LEWISBURG, UNION COUNTY (WBRE/WYOU) — In April, Bucknell University Physics and Astronomy professor, Jackie Villadsen, discovered a planet orbiting a star. Just one month later she is part of another team that has made yet another discovery, the first radiation belt outside of our own solar system.
Professor Villadsen and her team consisted of Melodie Kao, a postdoctoral fellow at the University of California, Santa Cruz. Amy Mioduszewski at the National Radio Astronomy Observatory (NRAO), and Evgenya Shkolnik, a professor at Arizona State University`s School for Earth and Space Exploration.
Professor Villadsen and the team documented the first radiation belt observed outside of our solar system, using the “High Sensitivity Array, ” a coordinated group of 39 telescopic satellite dishes spanning a distance from Germany to Hawaii to capture high-resolution images of the radiation belt. These telescopic satellite dishes are also referred to as the “Earth-sized Telescope.”
This is the first time a radiation belt has been photographed outside of the known solar system and it’s 17 light years away from Earth. There are two radiation belts in the known solar system, one around Earth known as the Van Allen Belt, and one around Jupiter.
“It’s really necessary to get such a high-resolution image because we’re trying to zoom in on something so far away that it’s unprecedented,” Villadsen explained.
However, in order for the team to see what they photographed, an algorithm comes into the mix known as the Fourier Transform. So, every pair of telescopes collects as much light as possible and sends it back to the astronomy team in numbers. Then using the Fourier Transform, the team translates the numbers into an image, which can be read like music notes. A big blob equals a low note and a small, sharp edge is a high note.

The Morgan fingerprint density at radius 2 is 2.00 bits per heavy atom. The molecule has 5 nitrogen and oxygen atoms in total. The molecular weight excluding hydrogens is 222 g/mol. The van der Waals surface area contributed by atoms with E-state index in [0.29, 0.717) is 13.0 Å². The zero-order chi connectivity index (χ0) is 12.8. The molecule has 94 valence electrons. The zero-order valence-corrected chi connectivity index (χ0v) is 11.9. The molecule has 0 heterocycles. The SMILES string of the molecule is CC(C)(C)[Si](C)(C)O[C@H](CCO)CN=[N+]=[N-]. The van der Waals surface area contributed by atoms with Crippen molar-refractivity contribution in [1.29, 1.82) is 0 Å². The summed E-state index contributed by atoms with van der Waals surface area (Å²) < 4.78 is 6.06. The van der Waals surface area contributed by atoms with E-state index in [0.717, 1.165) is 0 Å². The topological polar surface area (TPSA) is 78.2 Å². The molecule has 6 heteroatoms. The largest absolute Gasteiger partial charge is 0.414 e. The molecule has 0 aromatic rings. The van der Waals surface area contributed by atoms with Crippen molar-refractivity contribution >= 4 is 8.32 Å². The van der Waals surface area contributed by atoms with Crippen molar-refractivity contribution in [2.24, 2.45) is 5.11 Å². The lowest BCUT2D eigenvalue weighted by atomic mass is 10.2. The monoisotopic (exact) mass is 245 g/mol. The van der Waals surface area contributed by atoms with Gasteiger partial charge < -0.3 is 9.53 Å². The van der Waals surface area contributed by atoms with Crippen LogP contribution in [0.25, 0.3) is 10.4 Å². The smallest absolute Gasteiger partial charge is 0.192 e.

Pictured above is what professor Villadsen and her team received from the “High Sensitivity Array.” On the left side is the actual image the team deciphered of the radiation belt around the brown dwarf, and on the right side is Jupiter’s inner electron radiation belt.
This discovery is so important because it shows that radiation belts can exist around planets, brown dwarfs, and even stars.
“Brown dwarfs are like the big siblings of exoplanets that are bigger and brighter, which allows us to see them from the telescope. For years it’s been a mystery why brown dwarfs can make bright radio waves. Our images show that the radio waves come from a radiation belt, which is a donut of high-energy electrons zooming around the edges of this brown dwarf,” Villadsen added.
The team measured extremely high-energy particles that underscore the dangers of radiation belts, although this brown dwarf is too far away to be dangerous to Earth.
“By combining radio dishes from across the world, we can make incredibly high-resolution images to see things no one has ever seen before. Our image is comparable to reading the top row of an eye chart in California while standing in Washington, D.C.,” Villadsen continued.
The research founded by the team was supported by NASA and the Heising-Simons Foundation.